Home Forums Topics Systems & Strategies Handling Pressing Teams

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    I’ve watched Shaka Smart lecture about his “Diamond” press (1-2-1-1), and he come right out of the diamond into full-court man if teams go 4-across.  We do what others above have said v 1-2-1-1. We’ll either use the read-n-react press break or if it’s an important possession, we’ll go 4-across.

    interestingly, the 1-2-1-1 is about the only press our Read-n-React press break has troubles with. But when we have a great ball-handling PG, we can usually defeat it with the PG inbounding and then playing cat-n-mouse with our PG after — sometimes he’ll just step over the inbound line and get the ball back then dribble thru the middle of the press. other times he’ll inbound and cut the middle and we hit him further up the court. it all depends on how they defend that immediate pass back to the PG. 

    years when our PG isn’t able to dribble the middle, we’ll go 4-across. (and teams will usually switch their press) and we can still run the RnR press break out of it, or we’ll clear out if man.

    I like to just drill it via scrimmages in practice. every trip down the court is a press break, whether you make or miss on the offensive end. You will be inbounding against the press again. So the same offense for as many possessions as you like. Some days we’ll diagnose each possession. Some days we’ll let them go down & back and diagnose. many times we’ll work on some sort of offensive action in the half-court, then make or miss they have to inbound against the press, i’d like them to score on the press break but if they don’t then they work on the same offensive action on the far end, then same thing back (press break, basket or offensive action) and then we’ll diagnose.  so it’s a halfcourt action on the near end to start, then down and back — then diagnose.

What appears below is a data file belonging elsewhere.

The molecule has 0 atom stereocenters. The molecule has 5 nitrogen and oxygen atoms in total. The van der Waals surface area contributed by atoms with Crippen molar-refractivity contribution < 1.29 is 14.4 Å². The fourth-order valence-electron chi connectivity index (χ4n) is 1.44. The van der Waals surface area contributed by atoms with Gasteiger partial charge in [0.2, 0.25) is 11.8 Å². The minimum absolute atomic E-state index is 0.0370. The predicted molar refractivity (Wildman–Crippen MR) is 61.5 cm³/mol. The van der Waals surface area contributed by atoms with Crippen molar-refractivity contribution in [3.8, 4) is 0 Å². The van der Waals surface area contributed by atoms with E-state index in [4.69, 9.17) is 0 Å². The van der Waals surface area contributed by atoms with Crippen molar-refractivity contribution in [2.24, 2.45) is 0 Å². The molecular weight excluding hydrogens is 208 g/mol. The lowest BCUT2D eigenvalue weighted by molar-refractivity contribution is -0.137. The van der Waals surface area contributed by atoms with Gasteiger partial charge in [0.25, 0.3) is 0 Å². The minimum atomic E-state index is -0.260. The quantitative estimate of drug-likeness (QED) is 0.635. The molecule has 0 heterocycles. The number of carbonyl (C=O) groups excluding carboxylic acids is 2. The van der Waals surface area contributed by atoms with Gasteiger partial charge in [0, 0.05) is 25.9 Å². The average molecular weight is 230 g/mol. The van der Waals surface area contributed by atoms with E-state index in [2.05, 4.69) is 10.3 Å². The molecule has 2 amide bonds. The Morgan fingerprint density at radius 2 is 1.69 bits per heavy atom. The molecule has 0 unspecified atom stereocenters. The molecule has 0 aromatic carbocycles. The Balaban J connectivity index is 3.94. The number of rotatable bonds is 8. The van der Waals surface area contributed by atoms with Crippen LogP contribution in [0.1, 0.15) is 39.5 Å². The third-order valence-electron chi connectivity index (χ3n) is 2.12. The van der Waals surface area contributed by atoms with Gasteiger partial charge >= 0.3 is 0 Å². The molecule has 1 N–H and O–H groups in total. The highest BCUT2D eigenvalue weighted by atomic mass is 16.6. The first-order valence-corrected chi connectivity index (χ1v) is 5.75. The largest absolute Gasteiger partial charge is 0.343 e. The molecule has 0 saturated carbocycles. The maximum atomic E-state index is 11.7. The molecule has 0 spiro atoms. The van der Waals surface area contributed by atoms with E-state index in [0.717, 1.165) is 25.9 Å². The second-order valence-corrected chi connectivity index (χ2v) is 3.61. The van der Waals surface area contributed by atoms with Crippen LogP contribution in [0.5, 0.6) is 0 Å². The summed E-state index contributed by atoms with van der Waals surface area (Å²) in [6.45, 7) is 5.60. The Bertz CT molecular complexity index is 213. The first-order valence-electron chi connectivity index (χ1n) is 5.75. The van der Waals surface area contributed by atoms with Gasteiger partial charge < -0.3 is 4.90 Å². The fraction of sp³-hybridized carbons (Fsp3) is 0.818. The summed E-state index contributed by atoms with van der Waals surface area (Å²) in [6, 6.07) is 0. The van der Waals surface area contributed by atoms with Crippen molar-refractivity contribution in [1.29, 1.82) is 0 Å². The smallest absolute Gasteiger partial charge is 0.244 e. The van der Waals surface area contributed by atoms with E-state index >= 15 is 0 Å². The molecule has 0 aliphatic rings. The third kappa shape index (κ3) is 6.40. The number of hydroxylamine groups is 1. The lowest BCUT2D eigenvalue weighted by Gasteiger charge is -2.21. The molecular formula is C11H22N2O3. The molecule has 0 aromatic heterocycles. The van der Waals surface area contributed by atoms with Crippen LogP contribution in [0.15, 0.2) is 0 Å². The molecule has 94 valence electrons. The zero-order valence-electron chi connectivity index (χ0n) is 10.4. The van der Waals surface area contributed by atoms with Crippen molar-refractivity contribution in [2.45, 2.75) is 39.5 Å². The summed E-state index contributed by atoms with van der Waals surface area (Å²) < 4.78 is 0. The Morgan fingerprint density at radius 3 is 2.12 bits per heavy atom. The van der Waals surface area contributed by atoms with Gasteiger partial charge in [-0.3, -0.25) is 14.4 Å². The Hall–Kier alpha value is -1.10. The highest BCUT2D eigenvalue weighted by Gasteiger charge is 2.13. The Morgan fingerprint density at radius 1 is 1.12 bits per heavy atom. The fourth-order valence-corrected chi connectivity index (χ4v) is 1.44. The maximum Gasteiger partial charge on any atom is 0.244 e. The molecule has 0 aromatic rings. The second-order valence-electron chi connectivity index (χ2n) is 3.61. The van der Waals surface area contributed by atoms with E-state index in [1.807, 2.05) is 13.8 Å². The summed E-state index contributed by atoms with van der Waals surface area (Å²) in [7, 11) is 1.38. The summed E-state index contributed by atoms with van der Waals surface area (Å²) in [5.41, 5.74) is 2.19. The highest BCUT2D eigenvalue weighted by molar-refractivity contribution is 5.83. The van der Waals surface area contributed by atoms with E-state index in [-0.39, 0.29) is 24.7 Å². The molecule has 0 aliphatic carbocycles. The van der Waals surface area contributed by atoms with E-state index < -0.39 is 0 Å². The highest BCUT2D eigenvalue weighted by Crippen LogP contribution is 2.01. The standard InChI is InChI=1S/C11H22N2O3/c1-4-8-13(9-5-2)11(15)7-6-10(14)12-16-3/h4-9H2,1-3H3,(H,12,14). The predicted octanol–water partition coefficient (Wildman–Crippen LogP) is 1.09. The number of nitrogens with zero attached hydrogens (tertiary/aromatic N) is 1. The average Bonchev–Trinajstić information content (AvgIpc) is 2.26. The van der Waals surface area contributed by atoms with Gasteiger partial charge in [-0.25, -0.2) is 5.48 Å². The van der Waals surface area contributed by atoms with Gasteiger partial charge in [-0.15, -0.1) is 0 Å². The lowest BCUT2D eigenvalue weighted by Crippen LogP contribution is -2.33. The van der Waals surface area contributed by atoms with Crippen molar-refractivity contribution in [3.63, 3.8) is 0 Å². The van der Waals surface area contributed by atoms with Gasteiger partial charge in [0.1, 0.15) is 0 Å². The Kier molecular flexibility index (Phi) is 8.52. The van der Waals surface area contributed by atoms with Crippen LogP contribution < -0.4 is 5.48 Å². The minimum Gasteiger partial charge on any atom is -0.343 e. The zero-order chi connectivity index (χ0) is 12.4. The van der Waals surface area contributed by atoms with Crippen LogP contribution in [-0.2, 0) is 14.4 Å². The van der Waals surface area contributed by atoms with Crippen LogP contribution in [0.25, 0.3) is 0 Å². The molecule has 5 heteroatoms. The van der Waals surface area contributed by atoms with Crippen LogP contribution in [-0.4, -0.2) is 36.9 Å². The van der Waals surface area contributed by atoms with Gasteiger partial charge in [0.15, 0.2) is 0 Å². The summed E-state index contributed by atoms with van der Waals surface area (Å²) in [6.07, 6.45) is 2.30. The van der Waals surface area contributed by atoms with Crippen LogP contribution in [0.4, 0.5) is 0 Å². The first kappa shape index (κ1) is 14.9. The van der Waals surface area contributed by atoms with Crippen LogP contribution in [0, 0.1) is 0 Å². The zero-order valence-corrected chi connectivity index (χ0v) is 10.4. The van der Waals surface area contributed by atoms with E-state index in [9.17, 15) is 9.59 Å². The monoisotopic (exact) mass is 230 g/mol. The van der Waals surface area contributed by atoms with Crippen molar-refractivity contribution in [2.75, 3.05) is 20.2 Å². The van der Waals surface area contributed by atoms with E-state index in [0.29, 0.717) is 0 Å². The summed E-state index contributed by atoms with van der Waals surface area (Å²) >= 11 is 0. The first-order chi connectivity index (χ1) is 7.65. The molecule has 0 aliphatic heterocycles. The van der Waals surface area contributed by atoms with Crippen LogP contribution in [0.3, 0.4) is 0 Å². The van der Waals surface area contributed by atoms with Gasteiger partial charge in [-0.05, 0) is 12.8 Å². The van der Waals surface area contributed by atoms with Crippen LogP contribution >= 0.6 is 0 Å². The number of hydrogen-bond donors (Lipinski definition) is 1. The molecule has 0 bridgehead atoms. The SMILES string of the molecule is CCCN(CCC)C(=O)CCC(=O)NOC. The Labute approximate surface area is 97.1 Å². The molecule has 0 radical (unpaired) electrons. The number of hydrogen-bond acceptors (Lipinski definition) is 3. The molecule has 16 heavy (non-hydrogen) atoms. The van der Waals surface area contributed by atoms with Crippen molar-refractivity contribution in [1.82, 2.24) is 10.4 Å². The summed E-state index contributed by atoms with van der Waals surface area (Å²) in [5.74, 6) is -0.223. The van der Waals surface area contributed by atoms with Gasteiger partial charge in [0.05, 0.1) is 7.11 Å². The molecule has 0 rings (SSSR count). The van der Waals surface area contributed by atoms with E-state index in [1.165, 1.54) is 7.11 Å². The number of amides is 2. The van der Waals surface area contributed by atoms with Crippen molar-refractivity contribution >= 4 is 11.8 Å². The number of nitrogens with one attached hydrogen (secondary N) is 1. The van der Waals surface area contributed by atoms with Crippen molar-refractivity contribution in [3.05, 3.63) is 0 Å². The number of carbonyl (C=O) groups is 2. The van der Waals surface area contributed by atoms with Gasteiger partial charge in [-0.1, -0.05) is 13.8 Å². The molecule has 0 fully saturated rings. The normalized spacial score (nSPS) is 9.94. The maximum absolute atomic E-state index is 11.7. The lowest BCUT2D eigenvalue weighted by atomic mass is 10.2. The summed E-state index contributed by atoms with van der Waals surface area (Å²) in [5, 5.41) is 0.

i try not to add any comments until all 3 possesions are over.  kids like it. and it gives them a little bit of a chance to figure it out on their own or coach each other. 


    I run a 1-4 against the diamond. if they man up, then it’s up to my best ball handler to beat one off the dribble.

    Justin Gerstung

    We will typically attack a 1-2-1-1 with a 2-1-2… where we slide our inbounder, who is typically our 4 into the middle of the zone, and we make sure that we have 3 available receivers.. we try to look up the floor (sideline, middle/diagonal skip, reverse).


    Thinking about this more deeply, @Tony Brown, more important to me than systems and strategies is simply teaching my players to be tough and calm with the ball. 3-pt contact, pivot 10-2 to own your space, eyes out, sharp elbows, passing out of traps, etc.  I train these skills from day one, long before i teach our press break. until they are calm and confident with the ball, and understand pressure for the defensive gamble (and offensive opportunity) that it is, no system in the world will help them. Here are some drills I use regularly:

    1. Power position
    2. Twist passing (especially important for girls!)
    3. PGC “Get Tough” 1-minute drill
    4. Shaka Smart 3v3 pressure diamond game
    5. 4v4 box trap game
    6. COBA defensive advantage game (1v2,2v3,3v4,4v5 progressive)
    7. Beat the Heat (when I have a big group)
    8. 5v6 and 5v7 full court games

    Beating pressure is about mentality–powerful, poised, and patient. 

Viewing 4 posts - 16 through 19 (of 19 total)
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